Helping local people implement local solutions

By: Natalie Egleton   |   Foundation for Rural & Regional Renewal

One of the best parts of my job is being on the road, checking in with rural, regional and remote community leaders and assessing the kind of impacts the grants FRRR distributes are having. It’s also a great way to build on our understanding of the issues, challenges and opportunities in the communities we support.

I learn something new every time I talk to local leaders from small communities about their situation and about what they want to improve, change or grow. One of the first things you realise is that there is no one size fits all solution!

Rural and regional communities have many challenges and gaps. While many needs are similar - such as fixing a dated community meeting space, lack of educational resources or how to attract tourists - there are key differences, and it’s critical to understand them.

One of FRRR’s fundamental tenets is that locals are best placed to make the important decisions about what is needed in their community. So if they say that they need an air-conditioner or new stove for the local hall, we listen.

Small grants, big impact

The majority of our programs offer small grants, many of which go toward essential infrastructure, repairs and resources that enable them to create sustainable places in which to hold events, attract tourists and generally come together. We get hundreds of requests each year to fund things like air-conditioners and dishwashers for community halls, to buy toys and books for pre-school aged children and signage for local tourist attractions. They’re not always the most exciting things but they make an enormous difference in rural and regional Australia.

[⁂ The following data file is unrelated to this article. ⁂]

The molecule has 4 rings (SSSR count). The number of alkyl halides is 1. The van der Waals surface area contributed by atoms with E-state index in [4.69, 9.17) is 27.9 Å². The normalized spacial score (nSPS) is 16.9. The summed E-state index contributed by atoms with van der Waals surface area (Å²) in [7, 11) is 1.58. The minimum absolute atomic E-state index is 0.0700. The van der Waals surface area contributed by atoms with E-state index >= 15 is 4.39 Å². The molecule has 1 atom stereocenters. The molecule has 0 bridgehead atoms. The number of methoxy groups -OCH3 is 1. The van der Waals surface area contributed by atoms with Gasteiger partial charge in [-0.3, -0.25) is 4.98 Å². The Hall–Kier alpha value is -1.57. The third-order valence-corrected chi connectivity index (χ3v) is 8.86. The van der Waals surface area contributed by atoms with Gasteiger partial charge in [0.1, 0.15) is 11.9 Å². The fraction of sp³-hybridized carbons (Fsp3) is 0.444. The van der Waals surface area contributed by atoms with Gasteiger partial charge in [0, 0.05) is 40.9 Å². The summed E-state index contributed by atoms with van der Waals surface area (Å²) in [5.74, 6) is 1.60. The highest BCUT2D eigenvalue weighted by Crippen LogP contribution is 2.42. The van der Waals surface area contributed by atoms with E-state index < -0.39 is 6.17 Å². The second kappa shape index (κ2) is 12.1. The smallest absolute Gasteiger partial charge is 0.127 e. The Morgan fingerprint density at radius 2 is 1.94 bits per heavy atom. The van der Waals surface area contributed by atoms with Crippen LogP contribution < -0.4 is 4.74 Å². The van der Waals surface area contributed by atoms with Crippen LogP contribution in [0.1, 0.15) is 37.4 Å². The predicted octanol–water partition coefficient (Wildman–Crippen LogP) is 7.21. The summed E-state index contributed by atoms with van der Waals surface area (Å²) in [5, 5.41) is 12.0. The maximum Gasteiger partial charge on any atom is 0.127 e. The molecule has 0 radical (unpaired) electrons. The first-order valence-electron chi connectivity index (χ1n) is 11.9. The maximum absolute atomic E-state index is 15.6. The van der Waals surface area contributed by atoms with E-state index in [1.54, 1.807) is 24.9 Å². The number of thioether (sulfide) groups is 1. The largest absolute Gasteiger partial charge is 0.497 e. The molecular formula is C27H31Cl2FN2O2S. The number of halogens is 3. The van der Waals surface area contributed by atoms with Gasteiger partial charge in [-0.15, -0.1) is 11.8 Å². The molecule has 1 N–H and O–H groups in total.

For example, we recently helped the Ellendale Hall Committee, in Tasmania, to purchase and install an audio-visual system at the community hall to improve the ability to communicate to large numbers of people during emergencies. This simple equipment helps to make the community safer, as well as making the Hall more suitable for community events.

In another example, we funded a group in Toolangi in Victoria to set up a fitness program. It was intended as a short-term program to help locals recover from the 2009 fires, but ended up being a long-term community fitness and well-being scheme. We’ve just funded an evaluation which found benefits in physical and mental health, greater community connectedness, and reduced trauma. Interestingly, there was a marked increase in volunteering and involvement by participants in community groups which is a strong signal of increased connectedness and therefore resilience.

Enabling connections

These kinds of small grants will continue at the core of what we do, but increasingly FRRR and our donor partners do more than provide funding. We also contribute our knowledge and networks to help local leaders tackle bigger challenges. Place-based programs enable a combination of time, money and facilitation to help locals address persistent issues and new challenges.